This historic Austin home is old, new and amazing all at once
It’s one of those historic homes you drive past and immediately comment on. Surrounded by newer buildings, the home stands on a hill overlooking its Austin neighborhood, a testament to the careful and exacting detail that went into homebuilding a century ago. Such a historic property deserves to be preserved, so that’s just what LaRue Architects did.
Built in 1915, the home was one of the last standing in its historic Austin neighborhood. Most of the other original homes nearby were demolished to make way for newer properties. This house survived because its previous owner lived there for over five decades and insisted on keeping the history intact.
When the LaRue Architects team began updating the home, they contacted a historic restoration expert to dive into the property’s history. LaRue worked with Foursquare Builders to painstakingly restore and rebuild the house. The project preserved the home’s character and historic beauty without sacrificing modern luxuries. Here, Austin’s past and present blend together beautifully.
Boral siding was used to mimic the original exterior. Stucco, metal, and glass panels were added to the back of the home for a more modern exterior. Meanwhile, the porches and terrace feature new teak decking. The soffit above the house is painted blue in a callback to a more traditional look.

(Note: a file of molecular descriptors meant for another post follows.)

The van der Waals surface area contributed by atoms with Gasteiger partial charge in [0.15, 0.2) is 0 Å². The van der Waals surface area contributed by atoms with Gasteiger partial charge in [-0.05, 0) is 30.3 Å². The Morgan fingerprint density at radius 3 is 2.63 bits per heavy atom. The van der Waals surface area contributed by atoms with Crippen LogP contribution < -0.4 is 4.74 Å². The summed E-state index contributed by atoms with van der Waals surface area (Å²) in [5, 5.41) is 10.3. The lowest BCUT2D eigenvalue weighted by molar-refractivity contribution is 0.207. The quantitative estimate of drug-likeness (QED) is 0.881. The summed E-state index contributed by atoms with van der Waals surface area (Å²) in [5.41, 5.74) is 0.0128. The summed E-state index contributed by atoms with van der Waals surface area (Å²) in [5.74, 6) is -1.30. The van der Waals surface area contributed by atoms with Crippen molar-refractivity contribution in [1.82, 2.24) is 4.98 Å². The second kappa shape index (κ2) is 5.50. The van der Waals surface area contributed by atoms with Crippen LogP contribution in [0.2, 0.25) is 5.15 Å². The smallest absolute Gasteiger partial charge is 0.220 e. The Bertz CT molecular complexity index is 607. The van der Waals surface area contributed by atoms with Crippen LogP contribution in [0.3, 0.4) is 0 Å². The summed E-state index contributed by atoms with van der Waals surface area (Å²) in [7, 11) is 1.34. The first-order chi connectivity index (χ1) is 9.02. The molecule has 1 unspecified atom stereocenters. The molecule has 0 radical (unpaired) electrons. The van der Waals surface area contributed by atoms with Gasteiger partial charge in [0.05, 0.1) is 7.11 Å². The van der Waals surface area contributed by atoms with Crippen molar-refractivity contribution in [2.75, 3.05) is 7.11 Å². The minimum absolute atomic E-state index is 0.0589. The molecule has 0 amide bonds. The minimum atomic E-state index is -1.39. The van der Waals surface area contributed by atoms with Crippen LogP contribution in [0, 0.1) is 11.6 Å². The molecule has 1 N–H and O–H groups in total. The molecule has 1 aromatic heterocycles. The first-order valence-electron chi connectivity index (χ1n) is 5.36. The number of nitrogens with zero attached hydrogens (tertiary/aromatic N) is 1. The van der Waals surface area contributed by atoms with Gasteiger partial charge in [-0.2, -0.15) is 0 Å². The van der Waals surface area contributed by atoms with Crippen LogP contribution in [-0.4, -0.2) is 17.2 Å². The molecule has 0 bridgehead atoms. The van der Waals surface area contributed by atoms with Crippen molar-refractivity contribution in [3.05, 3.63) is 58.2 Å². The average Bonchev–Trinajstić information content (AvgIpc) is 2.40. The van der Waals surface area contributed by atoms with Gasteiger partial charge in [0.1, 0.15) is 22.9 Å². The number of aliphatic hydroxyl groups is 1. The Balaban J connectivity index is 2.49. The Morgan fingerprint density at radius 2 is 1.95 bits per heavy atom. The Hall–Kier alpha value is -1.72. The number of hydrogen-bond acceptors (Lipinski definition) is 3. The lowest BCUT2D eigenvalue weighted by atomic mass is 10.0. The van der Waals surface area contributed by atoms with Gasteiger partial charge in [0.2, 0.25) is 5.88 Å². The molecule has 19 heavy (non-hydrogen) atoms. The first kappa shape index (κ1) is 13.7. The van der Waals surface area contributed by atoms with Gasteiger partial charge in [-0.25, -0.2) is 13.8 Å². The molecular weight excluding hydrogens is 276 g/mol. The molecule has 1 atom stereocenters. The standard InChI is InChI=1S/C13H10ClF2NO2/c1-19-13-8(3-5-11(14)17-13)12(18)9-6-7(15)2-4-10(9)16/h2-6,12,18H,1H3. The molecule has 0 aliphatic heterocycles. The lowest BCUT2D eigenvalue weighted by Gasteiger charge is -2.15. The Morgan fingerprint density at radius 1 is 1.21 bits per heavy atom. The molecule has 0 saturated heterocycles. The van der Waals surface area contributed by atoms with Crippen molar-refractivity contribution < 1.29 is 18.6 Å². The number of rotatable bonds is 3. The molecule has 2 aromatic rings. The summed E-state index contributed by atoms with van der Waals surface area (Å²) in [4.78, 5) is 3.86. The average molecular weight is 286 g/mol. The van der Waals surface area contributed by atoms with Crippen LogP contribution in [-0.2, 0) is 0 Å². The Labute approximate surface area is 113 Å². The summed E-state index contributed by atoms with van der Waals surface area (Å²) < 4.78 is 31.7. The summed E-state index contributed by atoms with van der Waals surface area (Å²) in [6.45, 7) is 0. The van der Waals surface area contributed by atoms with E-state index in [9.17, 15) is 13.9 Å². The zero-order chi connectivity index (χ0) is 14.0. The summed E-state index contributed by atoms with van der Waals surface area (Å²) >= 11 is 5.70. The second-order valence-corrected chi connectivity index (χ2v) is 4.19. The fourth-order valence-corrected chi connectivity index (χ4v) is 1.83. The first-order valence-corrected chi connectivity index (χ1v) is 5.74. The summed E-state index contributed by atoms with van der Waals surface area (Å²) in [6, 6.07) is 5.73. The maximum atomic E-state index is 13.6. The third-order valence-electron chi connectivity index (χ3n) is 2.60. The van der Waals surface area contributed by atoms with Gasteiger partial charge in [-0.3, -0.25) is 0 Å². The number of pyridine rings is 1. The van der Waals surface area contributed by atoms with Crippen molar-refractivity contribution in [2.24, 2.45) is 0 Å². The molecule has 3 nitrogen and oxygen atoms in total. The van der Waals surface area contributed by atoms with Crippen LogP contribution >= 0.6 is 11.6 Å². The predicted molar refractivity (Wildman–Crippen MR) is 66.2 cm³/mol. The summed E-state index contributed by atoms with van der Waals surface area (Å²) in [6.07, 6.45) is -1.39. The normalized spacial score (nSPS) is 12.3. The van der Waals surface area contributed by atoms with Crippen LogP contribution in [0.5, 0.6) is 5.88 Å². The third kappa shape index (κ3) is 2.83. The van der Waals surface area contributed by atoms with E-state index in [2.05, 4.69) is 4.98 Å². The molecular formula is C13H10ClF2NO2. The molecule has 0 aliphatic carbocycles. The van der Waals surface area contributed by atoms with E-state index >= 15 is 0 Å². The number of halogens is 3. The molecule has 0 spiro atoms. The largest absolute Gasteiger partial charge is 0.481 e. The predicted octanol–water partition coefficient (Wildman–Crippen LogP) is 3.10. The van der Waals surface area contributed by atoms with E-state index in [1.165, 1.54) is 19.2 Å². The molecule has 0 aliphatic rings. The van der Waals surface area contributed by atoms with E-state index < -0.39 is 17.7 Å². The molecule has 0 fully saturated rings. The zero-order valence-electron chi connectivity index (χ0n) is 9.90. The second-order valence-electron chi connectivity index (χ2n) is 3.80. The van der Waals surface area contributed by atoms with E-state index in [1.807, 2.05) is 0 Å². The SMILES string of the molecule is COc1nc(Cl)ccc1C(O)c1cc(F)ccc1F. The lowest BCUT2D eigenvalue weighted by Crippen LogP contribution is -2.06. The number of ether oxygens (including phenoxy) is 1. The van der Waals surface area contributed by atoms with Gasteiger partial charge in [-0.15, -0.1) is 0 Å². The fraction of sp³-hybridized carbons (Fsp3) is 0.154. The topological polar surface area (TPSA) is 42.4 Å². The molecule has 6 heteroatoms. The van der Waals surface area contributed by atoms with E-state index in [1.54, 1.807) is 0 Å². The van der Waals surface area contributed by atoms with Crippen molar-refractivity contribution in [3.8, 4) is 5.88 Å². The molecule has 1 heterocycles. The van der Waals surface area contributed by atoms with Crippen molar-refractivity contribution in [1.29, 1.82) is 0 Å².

From the front and when you step inside, this home looks like a beautifully restored historic residence. Advance further into the building, and you’ll see its modern additions. The entry hall is flanked by a bedroom and office, rooms that are original to the home. Traditional windows were reconstructed, and the original sidelights still frame the front door.
Two sets of stairs connect the bedrooms and living areas on the main level to the garage and new exercise room. The dining room, kitchen and living room have floor-to-ceiling glass walls that open up to the infinity pool and terrace. Life magazine covers saved from the original basement line the stairwell walls, a tribute to the home’s long history.
Images by Casey Dunn
Written by KC Morgan